CONGRESSMAN JIM SENSENBRENNER - PROUDLY SERVING WISCONSIN‘S 5TH DISTRICT

Press Releases and Statements

SENSENBRENNER URGES END TO WHITE HOUSE OFFICE OF ENERGY AND CLIMATE POLICY

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Washington, Jan 28, 2011 | Wendy Riemann ((202) 225-5101) | comments

Congressman Jim Sensenbrenner, (R-WI) sent a letter to President Obama today urging him to disband the White House Office of Energy and Climate Policy, given its lack of transparency and concerns about the integrity of the scientific information released by the Administration, among other issues.

“As Carol Browner recently resigned from leading the office, now is an opportune time to disband this office, move away from the past practices and move forward openly and with greater transparency,” Sensenbrenner said.

In the letter, Sensenbrenner cites recent concerns the National Oceanic and Atmospheric Administration and the United States Geological Survey expressed over numbers the White House wanted them to use in a co-authored report on the Gulf oil spill.

Sensenbrenner wrote, “These statements raise serious questions about the integrity of scientific information released by your Administration.  The problem is compounded by the lack of transparency and the difficulty that arises from White House officials taking direct roles within agencies while still demanding the right to secrecy that would typically only be afforded to close Presidential advisors.  It subverts the Constitution to allow official who were not confirmed by the U.S. Senate to make decisions that should be reserved to those who were.”

The complete letter can be read below.

Sensenbrenner is Vice Chairman of the Science and Technology Committee and serves on the Committee’s Investigations and Oversight Subcommittee.

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President Barack Obama
The White House
1600 Pennsylvania Avenue, NW
Washington, DC  20500

Dear President Obama,
I am writing to urge you to disband the White House Office of Energy and Climate Policy.  From its beginning, this office, and your Administration’s reliance on “czars” in general, has raised constitutional concerns for Congress.  As the late-Senator Robert Byrd wrote:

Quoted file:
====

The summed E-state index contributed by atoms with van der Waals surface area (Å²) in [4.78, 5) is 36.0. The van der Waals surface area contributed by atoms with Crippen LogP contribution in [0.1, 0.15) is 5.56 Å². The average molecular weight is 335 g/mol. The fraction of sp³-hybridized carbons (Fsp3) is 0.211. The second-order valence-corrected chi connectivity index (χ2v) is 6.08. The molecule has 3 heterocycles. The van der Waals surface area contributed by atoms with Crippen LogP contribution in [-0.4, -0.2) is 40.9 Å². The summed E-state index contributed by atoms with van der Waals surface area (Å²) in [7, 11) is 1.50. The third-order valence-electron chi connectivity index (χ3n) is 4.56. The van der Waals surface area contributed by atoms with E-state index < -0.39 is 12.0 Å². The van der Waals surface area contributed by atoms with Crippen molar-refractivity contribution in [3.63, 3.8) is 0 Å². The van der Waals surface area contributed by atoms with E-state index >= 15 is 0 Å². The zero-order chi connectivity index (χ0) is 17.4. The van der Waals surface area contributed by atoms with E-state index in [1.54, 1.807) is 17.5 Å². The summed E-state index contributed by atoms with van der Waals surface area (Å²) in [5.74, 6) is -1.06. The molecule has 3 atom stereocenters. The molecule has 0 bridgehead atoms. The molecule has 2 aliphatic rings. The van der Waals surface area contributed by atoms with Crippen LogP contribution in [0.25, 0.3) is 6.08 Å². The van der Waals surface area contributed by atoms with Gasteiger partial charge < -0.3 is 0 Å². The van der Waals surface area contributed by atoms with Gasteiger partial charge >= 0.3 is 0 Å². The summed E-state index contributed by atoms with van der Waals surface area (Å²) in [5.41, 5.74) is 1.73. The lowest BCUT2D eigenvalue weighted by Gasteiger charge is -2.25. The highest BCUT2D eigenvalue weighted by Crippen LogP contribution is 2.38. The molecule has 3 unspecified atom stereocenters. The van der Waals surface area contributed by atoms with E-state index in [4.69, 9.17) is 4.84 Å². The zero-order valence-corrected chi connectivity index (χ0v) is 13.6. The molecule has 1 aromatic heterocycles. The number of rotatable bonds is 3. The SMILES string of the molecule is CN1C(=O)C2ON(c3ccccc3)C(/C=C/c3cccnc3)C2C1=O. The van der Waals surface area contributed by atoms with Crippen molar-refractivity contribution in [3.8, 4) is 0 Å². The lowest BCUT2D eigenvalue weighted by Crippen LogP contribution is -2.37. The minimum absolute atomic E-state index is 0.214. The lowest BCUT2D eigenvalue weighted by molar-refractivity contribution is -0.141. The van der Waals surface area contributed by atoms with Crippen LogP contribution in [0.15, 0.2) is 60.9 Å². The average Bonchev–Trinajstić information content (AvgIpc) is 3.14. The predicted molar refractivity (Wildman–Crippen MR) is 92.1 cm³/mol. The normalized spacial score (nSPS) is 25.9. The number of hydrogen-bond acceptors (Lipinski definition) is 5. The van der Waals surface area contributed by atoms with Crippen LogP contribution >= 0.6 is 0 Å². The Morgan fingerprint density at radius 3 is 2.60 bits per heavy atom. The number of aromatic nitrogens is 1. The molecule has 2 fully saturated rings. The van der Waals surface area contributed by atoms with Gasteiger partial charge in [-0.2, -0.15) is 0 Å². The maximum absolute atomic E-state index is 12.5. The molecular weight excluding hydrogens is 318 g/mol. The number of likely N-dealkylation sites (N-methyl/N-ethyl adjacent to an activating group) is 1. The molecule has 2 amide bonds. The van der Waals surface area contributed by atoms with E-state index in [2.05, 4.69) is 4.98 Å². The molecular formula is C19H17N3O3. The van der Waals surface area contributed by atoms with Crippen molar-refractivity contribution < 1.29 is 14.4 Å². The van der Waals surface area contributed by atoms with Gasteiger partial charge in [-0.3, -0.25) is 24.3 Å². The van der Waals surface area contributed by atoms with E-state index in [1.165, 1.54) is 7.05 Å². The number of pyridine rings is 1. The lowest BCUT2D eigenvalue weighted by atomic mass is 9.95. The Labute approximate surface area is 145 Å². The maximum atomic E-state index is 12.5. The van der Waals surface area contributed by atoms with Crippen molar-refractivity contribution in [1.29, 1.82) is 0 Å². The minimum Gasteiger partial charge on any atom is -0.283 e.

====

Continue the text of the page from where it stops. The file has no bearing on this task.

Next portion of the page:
As presidential assistants and advisers, these White House staffers are not accountable for their actions to the Congress, to cabinet officials, and to virtually anyone but the president.  They rarely testify before congressional committees, and often shield the information and decision-making process behind the assertion of executive privilege. In too many instances, White House staff have been allowed to inhibit openness and transparency, and reduce accountability.

Senator Byrd’s concerns have unfortunately proved prescient.  On August 4, 2010, the National Oceanic and Atmospheric Administration (NOAA) and the United States Geological Survey (USGS) co-authored a report known as the “oil budget” that claimed that 74% of the oil in the gulf was gone.  Many scientists questioned the veracity of the figure, and Congressional investigators appropriately focused their attention on the report’s authors, NOAA and USGS. 

It now appears that NOAA itself had concerns.  According to recent press, before the oil budget was released, NOAA Administrator Jane Lubchenco wrote in an email to White House staffers that she was “concerned to hear that the oil budget is being portrayed as saying that 75 percent of the oil is gone.  It’s not accurate to say that 75 percent of the oil is gone.”

These statements raise serious questions about the integrity of scientific information released by your Administration.  The problem is compounded by the lack of transparency and the difficulty that arises from White House officials taking direct roles within agencies while still demanding the right to secrecy that would typically only be afforded to close Presidential advisors.  It subverts the Constitution to allow officials who were not confirmed by the U.S. Senate to make decisions that should be reserved to those who were.

Carol Browner’s recent resignation from the Office of Energy and Climate Policy provides a natural opportunity to break from these past practices and move forward openly and transparently.  I therefore urge you to discontinue your Office of Energy and Climate Policy. 

Sincerely,

F. James Sensenbrenner, Jr.
Vice-Chairman, House Committee on Science, Space, and Technology

cc:  The Honorable Ralph Hall
Chairman, Committee on Science, Space, and Technology
The Honorable Eddie Bernice Johnson
Ranking Member, Committee on Science, Space, and Technology

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